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What is a conservation covenant?
A conservation covenant is a voluntary, legal agreement between a landholder and one or two conservation organizations such as GaLTT, designed to protect ecological values on private land in perpetuity, without requiring the landholder to part with the land. Its purpose is to conserve land in its current state in perpetuity for environmental reasons. A conservation covenant “runs with the land”. This means that the covenant document is registered on the title to the property and becomes a permanent attachment to the title. If the property changes hands, the covenant remains in force.
In the covenant, the landholder promises to protect the land in specific ways. This usually includes items like not removing native flora (including trees) or fauna, not subdividing the land, not altering watercourses or using pesticides.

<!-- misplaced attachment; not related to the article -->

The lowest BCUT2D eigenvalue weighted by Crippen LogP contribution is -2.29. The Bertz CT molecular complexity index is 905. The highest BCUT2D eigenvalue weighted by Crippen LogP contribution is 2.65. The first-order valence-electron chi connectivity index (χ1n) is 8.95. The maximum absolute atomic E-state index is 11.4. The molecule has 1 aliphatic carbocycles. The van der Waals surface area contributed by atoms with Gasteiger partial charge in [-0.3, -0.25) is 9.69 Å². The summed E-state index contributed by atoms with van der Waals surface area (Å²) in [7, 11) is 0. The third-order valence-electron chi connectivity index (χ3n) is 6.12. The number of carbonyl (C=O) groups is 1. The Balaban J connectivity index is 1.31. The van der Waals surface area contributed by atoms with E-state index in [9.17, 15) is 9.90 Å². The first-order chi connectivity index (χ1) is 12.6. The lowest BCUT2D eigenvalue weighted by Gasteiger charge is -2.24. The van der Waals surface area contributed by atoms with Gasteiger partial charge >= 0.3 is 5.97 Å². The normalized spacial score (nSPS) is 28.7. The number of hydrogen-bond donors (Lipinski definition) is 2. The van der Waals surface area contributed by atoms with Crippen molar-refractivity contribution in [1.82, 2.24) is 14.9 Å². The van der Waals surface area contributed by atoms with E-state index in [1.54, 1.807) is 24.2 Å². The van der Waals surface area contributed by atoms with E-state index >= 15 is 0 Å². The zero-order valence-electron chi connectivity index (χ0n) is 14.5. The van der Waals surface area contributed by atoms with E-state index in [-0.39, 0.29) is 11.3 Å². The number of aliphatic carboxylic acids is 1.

Each covenant is specific to a given property. Typically the area of land with a house and garden are not included in the covenant area.
Once established, regular monitoring of the covenant area is the legal responsibility of the holder(s) of the covenant. Annual visits are made to monitor the land and document its status. If the landholder or someone else violates the terms of the covenant, the conservation organization has the power to impose fines. However, this is rarely necessary.
Does this mean that covenanted land becomes public land?
No. The fact that a landholder has entered into a covenant agreement to preserve a wetland or forested area on his/her property does NOT make that property accessible to the public. Of course, an owner may agree to allow public access to the land if he/she wishes. Some of Gabriola’s covenants such as Robinson Woods (south end between Cooper and Thompson roads) and the McRae Covenant (north end behind the Museum) have trails open to the public. Other covenanted properties have no public access.
Why do people enter conservation covenant agreements?
Many owners who choose to enter into a conservation covenant agreement are motivated by the desire to preserve a property or portion of property that has significant ecological features such as a wetland or rare species or mature forest. Their actions today, are a gift to the future.